Passing the CKA & CKAD

Photo by Christin Hume on Unsplash

The Certified Kubernetes Administer (CKA) and Certified Kubernetes Application Developer (CKAD) exams may look daunting and intimidating. This is certainly what I thought and felt when I had scheduled my CKA and CKAD earlier this year. Even though I had prior experience working with Kubernetes I still wanted to prep myself for the exams accordingly.

After passing both of these exams I reflected back on my studies and thought about what helped prepare me the most. The following few items are what had helped me the most in terms of preparation.

Kubernetes in Action

When I first started using Kubernetes for work I was overwhelmed with the sheer amount of resources, commands, and paradigms that are offered. So I decided to purchase a few books on Kubernetes. After reading them all cover to cover the one book that I found to stand out from the rest was Kubernetes in Action by Marko Luska. This book gives you a very detailed and in depth explanations on how things work and how to use them. If you have zero knowledge about Kubernetes after reading this book you will have a deep breadth of knowledge.

I find myself still using this book as a reference if I want to refresh myself on how the inner workings for a certain resource or components works.

Imperative Declarations

One thing I always struggle with is remembering all of the specific yaml definitions for all of the Kubernetes Kinds and Groups. Instead of trying to memorize all of them I rely on imperative declarations to help me get the yaml setup.

For example let’s say I wanted to create a node port service. The nodeport should be exposed on 3000 the service should listen on 80 and forward requests to 8080 . To do this with an imperative command we would write the following:

As you see we don’t have to write out the entire yaml by hand. The only thing we would have to check is the selector to make the proper pods are added to the service .

To learn more about imperative commands :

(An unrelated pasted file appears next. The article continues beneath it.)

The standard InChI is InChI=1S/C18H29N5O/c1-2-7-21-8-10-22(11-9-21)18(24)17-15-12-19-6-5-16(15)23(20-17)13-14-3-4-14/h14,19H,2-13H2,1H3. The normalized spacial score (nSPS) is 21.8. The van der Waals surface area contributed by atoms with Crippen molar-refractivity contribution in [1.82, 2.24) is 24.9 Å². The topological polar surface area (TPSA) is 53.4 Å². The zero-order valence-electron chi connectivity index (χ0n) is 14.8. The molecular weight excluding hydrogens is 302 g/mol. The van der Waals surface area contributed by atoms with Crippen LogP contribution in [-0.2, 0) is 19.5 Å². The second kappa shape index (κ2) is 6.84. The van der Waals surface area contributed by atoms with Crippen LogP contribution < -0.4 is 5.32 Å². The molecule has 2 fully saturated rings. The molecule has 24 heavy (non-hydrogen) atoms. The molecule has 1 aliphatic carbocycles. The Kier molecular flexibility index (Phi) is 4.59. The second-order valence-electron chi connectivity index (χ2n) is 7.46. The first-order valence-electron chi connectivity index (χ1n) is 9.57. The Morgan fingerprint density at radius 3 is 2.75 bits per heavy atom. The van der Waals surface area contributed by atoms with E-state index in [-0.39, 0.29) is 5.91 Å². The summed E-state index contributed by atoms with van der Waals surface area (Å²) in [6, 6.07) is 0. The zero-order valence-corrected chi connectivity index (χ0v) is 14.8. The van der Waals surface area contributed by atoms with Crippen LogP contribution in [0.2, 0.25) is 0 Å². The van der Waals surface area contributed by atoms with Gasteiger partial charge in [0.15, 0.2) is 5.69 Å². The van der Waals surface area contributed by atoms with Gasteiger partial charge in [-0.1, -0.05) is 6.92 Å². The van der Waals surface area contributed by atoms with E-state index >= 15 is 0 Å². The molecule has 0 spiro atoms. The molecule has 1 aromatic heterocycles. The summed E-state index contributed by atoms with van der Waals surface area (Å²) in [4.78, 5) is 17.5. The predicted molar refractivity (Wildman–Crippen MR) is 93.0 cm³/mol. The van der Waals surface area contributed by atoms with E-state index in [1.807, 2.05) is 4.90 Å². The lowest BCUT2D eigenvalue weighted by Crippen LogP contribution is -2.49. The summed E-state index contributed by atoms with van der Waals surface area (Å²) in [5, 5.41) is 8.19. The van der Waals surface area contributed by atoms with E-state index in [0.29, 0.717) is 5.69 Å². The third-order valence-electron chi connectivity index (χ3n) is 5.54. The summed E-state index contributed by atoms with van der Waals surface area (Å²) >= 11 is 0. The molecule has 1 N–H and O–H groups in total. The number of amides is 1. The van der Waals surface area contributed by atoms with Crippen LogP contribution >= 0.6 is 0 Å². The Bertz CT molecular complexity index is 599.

Kubernetes Documentation

Knowing how to read and maneuver the Kubernetes documentation quickly may not seem handy but trust me it is. Remember that during any of the Certified Kubernetes exams you are allowed to have 1 tab open to use This is why knowing how to read and use the k8 docs quickly can be beneficial.

Lets say that during the exam if you don’t remember how Persistent Volume Claims host should be mounted to pods. No problem, if you know how to use the docs you can quickly figure this out. If you don’t know how to use or read the docs you might end up wasting too much time clicking between docs trying to find what you need.

Practice, Practice, Practice

If there is one recommendation anyone was to take away it is practice. I can not stress this enough the more you practice and get comfortable working with Kubernetes the easier the exam will be. It’s easy to understand how PV and PVCs or each Service type works. However, it’s a different story once you have to take all of your knowledge and start writing yaml to connect all the pieces together.

There are purely my recommendations on what I found to have helped me the most during my studies for the CKA and CKAD. You might find that these recommendations don’t work for you and that is totally fine!

Here are some honorable mentions for exam preparation as well

Gopher with a keen interest in cloud native. Technical Lead @Vultr

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